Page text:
- Stay connected and continue the conversation even when your return to your office.
In regards to media relations, you should also familiarize yourself with the trade media covering these events and work several months in advance to place your products and projects in their publications or work with them to place other content in the materials that will be distributed on the trade show floor. This may include sponsoring content and you should prepare a marketing budget to further assist you in reaching your goals while attending the event.
Photo Courtesy of Bryan Gottlieb
The National Labor Relations Board (#NLRB) has recently declared, through a series of rulings, advisories and memos, that employers cannot fire their employees for what they post on line. However, here are a five tips for workers to think about in posting on line:
- We are watching you. Your employer and other co-workers are most likely following you on line, so they know what you are saying about them.
- Don’t post anything that you would not want someone to find, whether it is your children, your parents or a future employer.
- Before you turn to social media to complain or vent, try to step back before reacting.
- If you go negative at least be constructive.
- If you have something to say, say it, but don’t dwell on it.
The National Labor Relations Board (#NLRB) has recently declared, through a series of rulings, advisories and memos, that employers cannot fire their employees for what they post on line. However, here are a few tips for companies to think about as their employers turn to social media:
- Have a social media policy outlining exactly what you expect your employees to post on line, reminding them to keep private information private.
- If you already have a social media policy, review it and revise it.
- Have someone monitor social media activity both internally and externally.
- Respond to posts that need to be responded to in a timely way.
- Turn negative chatter into positive and constructive dialogue.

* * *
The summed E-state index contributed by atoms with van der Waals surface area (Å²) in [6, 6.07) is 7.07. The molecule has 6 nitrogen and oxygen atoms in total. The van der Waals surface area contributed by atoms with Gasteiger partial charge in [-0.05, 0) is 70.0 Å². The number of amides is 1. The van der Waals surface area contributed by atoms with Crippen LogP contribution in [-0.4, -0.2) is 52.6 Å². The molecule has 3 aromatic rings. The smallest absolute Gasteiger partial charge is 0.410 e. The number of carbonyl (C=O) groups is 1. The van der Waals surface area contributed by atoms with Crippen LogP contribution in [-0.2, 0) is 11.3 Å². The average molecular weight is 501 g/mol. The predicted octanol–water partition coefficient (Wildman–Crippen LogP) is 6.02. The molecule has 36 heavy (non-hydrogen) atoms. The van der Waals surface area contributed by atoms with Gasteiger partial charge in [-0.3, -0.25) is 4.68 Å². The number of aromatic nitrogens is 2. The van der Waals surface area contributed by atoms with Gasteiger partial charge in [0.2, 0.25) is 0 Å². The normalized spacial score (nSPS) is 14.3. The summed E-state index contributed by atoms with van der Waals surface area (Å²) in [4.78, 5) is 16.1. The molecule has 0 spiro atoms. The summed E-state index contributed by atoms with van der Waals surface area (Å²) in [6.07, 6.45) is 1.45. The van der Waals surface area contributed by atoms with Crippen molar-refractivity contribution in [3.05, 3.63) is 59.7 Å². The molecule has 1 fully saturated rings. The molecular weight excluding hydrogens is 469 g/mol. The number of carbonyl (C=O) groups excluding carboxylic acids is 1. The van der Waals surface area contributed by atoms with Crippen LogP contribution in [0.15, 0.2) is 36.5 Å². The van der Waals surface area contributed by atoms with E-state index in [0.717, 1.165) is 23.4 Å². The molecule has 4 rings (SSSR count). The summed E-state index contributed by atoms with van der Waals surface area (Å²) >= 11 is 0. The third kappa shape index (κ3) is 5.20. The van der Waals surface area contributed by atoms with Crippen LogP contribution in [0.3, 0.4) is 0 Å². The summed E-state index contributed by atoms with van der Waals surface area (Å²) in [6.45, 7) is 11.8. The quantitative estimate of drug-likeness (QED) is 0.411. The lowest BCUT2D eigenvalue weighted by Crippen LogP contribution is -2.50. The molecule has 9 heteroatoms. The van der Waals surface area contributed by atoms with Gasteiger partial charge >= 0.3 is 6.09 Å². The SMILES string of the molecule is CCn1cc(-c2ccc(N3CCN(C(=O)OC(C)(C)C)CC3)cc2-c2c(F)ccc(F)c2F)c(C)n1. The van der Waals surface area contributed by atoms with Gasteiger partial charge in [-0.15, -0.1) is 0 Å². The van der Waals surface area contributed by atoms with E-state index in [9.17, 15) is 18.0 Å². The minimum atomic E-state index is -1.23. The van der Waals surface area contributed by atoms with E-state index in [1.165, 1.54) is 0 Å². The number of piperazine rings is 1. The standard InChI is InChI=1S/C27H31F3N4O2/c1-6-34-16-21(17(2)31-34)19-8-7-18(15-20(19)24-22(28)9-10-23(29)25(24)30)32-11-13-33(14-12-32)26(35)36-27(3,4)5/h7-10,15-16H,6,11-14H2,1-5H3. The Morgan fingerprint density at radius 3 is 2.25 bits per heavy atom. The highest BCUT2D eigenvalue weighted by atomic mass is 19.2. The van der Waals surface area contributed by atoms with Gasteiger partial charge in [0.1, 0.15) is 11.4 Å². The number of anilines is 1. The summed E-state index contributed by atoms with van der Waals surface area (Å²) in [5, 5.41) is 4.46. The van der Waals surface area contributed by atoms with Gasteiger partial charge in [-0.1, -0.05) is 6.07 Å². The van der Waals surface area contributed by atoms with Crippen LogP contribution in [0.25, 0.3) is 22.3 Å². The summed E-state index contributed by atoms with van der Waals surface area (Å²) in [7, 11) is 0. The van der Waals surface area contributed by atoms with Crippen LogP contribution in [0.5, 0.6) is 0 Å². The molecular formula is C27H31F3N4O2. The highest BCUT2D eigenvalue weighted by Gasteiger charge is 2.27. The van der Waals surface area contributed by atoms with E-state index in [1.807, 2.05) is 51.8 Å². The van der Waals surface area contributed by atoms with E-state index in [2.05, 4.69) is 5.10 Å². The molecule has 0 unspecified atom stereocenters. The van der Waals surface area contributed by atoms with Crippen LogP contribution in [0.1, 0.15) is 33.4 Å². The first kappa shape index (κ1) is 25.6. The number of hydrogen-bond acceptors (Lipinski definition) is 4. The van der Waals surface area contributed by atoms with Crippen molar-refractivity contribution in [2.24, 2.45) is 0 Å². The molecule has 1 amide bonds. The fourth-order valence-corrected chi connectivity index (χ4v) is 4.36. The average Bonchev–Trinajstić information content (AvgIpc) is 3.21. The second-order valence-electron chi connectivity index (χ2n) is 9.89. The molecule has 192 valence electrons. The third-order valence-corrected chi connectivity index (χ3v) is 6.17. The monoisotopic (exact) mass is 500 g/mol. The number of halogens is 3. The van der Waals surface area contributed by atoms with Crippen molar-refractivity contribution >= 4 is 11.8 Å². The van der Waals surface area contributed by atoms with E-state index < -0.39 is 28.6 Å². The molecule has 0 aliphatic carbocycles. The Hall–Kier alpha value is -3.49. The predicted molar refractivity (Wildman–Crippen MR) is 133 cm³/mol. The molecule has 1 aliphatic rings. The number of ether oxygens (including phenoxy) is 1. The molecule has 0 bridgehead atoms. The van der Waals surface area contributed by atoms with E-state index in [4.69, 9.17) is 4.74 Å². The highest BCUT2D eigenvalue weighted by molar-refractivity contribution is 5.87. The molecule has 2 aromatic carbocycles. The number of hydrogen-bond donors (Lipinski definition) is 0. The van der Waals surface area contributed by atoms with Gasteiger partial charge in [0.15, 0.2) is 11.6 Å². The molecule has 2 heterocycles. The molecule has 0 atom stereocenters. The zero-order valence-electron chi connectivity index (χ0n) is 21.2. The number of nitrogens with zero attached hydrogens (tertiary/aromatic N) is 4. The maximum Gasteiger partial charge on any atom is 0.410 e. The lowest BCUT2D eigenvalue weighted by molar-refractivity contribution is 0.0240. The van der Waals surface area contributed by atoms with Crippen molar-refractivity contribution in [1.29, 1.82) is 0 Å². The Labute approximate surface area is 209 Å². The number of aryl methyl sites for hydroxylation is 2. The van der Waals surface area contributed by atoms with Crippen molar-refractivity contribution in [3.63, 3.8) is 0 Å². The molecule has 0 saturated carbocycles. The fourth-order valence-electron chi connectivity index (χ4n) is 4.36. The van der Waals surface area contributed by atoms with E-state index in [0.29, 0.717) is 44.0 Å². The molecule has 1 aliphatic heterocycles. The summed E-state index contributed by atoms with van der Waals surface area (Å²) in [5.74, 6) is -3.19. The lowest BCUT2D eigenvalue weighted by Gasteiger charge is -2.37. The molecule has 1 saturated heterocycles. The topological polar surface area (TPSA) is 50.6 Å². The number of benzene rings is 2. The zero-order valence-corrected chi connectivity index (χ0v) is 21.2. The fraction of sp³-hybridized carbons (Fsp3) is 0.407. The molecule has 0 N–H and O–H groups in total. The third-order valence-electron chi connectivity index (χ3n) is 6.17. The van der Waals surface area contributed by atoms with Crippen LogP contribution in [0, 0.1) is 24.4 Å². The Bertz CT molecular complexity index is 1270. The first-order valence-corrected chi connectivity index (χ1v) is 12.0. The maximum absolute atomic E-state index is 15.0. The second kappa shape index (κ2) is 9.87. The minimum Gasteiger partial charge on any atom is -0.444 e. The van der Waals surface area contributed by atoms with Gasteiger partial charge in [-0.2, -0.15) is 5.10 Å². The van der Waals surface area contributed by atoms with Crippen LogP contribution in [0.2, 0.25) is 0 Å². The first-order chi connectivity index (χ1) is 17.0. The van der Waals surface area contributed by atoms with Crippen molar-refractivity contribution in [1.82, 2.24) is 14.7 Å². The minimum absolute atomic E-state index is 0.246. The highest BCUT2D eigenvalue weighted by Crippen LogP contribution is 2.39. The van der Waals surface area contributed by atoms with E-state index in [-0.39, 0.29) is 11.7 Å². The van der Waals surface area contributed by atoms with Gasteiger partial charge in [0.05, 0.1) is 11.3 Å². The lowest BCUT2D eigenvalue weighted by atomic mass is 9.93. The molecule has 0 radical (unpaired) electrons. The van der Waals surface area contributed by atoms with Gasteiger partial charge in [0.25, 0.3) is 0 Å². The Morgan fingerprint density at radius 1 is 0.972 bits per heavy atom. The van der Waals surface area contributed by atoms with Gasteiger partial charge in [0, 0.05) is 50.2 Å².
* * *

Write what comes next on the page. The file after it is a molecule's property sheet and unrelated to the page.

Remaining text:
By: Daniel Cherrin In today’s media saturated environment, where we can share pictures or Tweets from our phone instantaneously with the world, that may even end up on CNN or FOX News, many clients will turn to their lawyer for advice, counsel and a response. So lawyers should have a basic understanding of interacting with the media, on line and off. In fact, in today’s litigious environment, legal issues permeate the headlines, placing brands and reputations at risk. Today, clients are demanding their lawyers not only defend them in a court of law, but also in the court of public opinion.
I am speaking before the Detroit Metropolitan Bar Association as a featured speaker during their monthly Drink n' Learn Happy Hours on the subject of media relations and the law. Here is a brief summary of my remarks:
It’s okay to talk to the media If the media is interested in your client’s story and you or your client avoid talking to them, then someone else will, and chances are you will not like what they have to say. As attorney’s it is okay to talk to the media. Just watch what you or what your client have to say and know why you are saying it.
Stick to the facts Try to stay above the rhetoric and stick to the facts of the case without revealing your legal strategy. Use the media as an opportunity to gauge the public’s interest in this case and perhaps test certain messages.
Our Top Tips For Working With The Media
• Know why you want to talk to the media & who to talk to – It should not matter whether a reporter calls you or you call the reporter. In representing clients, attorneys should look at thee big picture and see how a legal problem could quickly become a PR problem for their client. Therefor, in engaging with the media figure out first, what you hope to achieve in talking to them. Then understand who their audience is. Be familiar with their latest story and angle. Go on their website, perhaps they have a blog or check them out on Facebook, Linkedin and Twitter. This will help you craft the appropriate messages that resonate with the right audience.